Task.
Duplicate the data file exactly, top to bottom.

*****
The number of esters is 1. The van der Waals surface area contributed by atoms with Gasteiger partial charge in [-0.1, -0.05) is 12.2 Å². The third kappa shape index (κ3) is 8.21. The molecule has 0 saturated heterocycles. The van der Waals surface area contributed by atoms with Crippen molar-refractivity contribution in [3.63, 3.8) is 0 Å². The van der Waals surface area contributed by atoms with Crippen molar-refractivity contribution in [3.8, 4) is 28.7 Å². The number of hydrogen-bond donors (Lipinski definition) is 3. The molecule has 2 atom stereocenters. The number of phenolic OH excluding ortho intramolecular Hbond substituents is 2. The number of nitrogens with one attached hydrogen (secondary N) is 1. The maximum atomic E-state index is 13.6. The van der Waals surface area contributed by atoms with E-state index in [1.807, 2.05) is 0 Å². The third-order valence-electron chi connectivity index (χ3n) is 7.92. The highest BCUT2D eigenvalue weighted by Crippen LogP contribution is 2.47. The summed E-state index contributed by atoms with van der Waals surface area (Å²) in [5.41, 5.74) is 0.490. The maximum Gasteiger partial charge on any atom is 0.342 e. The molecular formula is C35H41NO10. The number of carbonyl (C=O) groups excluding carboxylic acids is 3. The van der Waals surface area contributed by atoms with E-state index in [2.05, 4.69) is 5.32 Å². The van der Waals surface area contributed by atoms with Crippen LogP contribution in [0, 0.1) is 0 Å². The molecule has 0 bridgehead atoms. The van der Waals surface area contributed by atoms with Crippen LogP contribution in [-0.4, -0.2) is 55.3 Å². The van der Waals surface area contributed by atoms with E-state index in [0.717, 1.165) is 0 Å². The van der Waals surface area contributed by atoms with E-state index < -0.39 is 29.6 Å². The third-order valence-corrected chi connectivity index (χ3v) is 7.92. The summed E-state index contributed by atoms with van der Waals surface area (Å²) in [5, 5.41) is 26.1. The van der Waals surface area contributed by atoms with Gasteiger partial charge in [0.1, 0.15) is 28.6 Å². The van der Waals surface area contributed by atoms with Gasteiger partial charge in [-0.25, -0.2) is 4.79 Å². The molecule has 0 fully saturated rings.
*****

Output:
The number of esters is 1. The van der Waals surface area contributed by atoms with Gasteiger partial charge in [-0.1, -0.05) is 12.2 Å². The third kappa shape index (κ3) is 8.21. The molecule has 0 saturated heterocycles. The van der Waals surface area contributed by atoms with Crippen molar-refractivity contribution in [3.63, 3.8) is 0 Å². The van der Waals surface area contributed by atoms with Crippen molar-refractivity contribution in [3.8, 4) is 28.7 Å². The number of hydrogen-bond donors (Lipinski definition) is 3. The molecule has 2 atom stereocenters. The number of phenolic OH excluding ortho intramolecular Hbond substituents is 2. The number of nitrogens with one attached hydrogen (secondary N) is 1. The maximum atomic E-state index is 13.6. The van der Waals surface area contributed by atoms with E-state index in [1.807, 2.05) is 0 Å². The third-order valence-electron chi connectivity index (χ3n) is 7.92. The highest BCUT2D eigenvalue weighted by Crippen LogP contribution is 2.47. The summed E-state index contributed by atoms with van der Waals surface area (Å²) in [5.41, 5.74) is 0.490. The maximum Gasteiger partial charge on any atom is 0.342 e. The molecular formula is C35H41NO10. The number of carbonyl (C=O) groups excluding carboxylic acids is 3. The van der Waals surface area contributed by atoms with E-state index in [2.05, 4.69) is 5.32 Å². The van der Waals surface area contributed by atoms with Crippen LogP contribution in [0, 0.1) is 0 Å². The molecule has 0 bridgehead atoms. The van der Waals surface area contributed by atoms with Crippen LogP contribution in [-0.4, -0.2) is 55.3 Å². The van der Waals surface area contributed by atoms with E-state index in [0.717, 1.165) is 0 Å². The van der Waals surface area contributed by atoms with E-state index < -0.39 is 29.6 Å². The third-order valence-corrected chi connectivity index (χ3v) is 7.92. The summed E-state index contributed by atoms with van der Waals surface area (Å²) in [5, 5.41) is 26.1. The van der Waals surface area contributed by atoms with Gasteiger partial charge in [0.1, 0.15) is 28.6 Å². The van der Waals surface area contributed by atoms with Gasteiger partial charge in [-0.25, -0.2) is 4.79 Å². The molecule has 0 fully saturated rings.